the approved publishers are abosulutely delighted with this as there will be no new rivals will emerges on market,
and anyone who want to enter the marketplace must join existing publishers, more power for existing publishers.

And if the approved publishers wish to, they can form a unified cartel that will steer the marketplace as they see fit,
like absolute profits maximization, that imposible to achieve if theres independent publisher around.

Perhaps as compensation those publishers will pay a bit more royalties to microsoft.


This can be compared to how Fascism economy works.

#14 Andrew

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Posted 20 June 2013 - 12:22

Although I have been vocal about the DRM & 24hr authentication, their relationship with indies is what bothers me most about the X1. My stance on the DRM is more or less the principles behind those decisions and what is ultimately best for the gamers more than it ever impacting me personally. Like I've said before, I have had an unlimited always-on internet connection for a long time & I don't buy 2nd hand games, but I still don't agree with them.

 

Indies though are far more important in my eyes to the success of either the PS4 or X1. The **** Cliff B comes out with that AAA are going to exploit gamers even more next gen because of the removal of DRM is absolute nonsense. The man was so bold as to say that he only cares about money last night. That type of developer doesn't care about your experience when you game & quite frankly it's nothing but a good thing he is unemployed & left Epic. Otherwise we'd still be playing GoW slightly updated edition for the next 5 years. It's too bad that People Can Fly will now fill that void :/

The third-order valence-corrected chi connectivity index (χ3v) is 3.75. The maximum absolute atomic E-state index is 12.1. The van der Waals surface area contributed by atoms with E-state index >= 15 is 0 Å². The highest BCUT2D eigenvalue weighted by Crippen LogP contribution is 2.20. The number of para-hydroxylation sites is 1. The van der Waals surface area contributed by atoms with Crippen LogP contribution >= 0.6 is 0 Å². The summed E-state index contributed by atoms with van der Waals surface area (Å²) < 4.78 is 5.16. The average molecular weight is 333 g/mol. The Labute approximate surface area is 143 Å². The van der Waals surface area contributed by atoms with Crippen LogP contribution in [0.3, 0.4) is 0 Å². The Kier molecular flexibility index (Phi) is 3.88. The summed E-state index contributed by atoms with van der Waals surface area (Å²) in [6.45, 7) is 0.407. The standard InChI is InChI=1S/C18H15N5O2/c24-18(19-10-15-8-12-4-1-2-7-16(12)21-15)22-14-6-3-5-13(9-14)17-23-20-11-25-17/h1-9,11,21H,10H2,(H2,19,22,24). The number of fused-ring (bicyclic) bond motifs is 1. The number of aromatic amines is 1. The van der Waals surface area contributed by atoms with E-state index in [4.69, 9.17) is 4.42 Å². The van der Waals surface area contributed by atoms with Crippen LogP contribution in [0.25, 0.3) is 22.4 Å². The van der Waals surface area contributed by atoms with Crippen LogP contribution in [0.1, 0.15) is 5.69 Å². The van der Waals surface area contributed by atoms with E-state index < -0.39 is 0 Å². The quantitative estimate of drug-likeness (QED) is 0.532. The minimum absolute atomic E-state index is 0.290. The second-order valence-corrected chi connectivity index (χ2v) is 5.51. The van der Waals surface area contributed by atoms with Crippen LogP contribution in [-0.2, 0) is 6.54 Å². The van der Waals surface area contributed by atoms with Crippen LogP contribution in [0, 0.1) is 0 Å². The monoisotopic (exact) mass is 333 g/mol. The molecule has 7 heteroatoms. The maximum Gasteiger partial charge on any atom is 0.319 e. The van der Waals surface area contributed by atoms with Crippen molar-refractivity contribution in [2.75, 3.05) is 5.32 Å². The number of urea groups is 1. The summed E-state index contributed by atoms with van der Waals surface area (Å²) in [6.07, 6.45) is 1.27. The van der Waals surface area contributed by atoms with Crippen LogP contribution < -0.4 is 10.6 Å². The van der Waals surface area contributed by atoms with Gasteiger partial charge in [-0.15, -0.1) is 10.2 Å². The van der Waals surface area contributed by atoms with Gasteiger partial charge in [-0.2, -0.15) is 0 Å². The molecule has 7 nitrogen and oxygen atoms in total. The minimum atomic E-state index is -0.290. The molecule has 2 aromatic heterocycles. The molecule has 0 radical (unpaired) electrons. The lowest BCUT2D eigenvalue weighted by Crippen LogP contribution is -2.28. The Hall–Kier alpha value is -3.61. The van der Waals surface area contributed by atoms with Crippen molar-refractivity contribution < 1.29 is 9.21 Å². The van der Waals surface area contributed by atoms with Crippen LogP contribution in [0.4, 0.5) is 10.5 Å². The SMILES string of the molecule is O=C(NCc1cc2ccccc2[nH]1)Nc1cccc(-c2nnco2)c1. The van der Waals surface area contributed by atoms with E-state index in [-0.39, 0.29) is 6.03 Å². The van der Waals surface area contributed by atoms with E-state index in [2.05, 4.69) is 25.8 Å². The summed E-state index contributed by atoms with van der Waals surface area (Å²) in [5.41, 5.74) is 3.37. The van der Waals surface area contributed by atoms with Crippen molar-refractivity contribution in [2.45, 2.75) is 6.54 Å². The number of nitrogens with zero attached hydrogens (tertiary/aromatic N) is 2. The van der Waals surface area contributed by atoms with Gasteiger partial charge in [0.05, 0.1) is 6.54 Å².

I'm sure I don't represent the majority when it comes to taste in games, but what I do see is an increase in those who agree with my thoughts the past few years. That probably means I'm lumped in with the "hardcore" crowd that is ahead of the gaming trend curve. For years (and even today still), most people seem to only care about Battlefield/CoD (insert your favourite FPS franchise) & sport titles. The stereotypical dude bro gamer. Now though you are starting to see more and more people outgrow that trend and want something fresh. The Last of Us, Bioshock and Tomb Raider are all testament to that this year so far. It's not enough though and the real innovation is much further down the scale. Cliff B said that we're going to see an increase in mobile/PC games with the changes made yesterday. He says that like it's a bad thing? Maybe it should ring alarm bells to him that chasing the same genre is the problem & not the consumer to blame.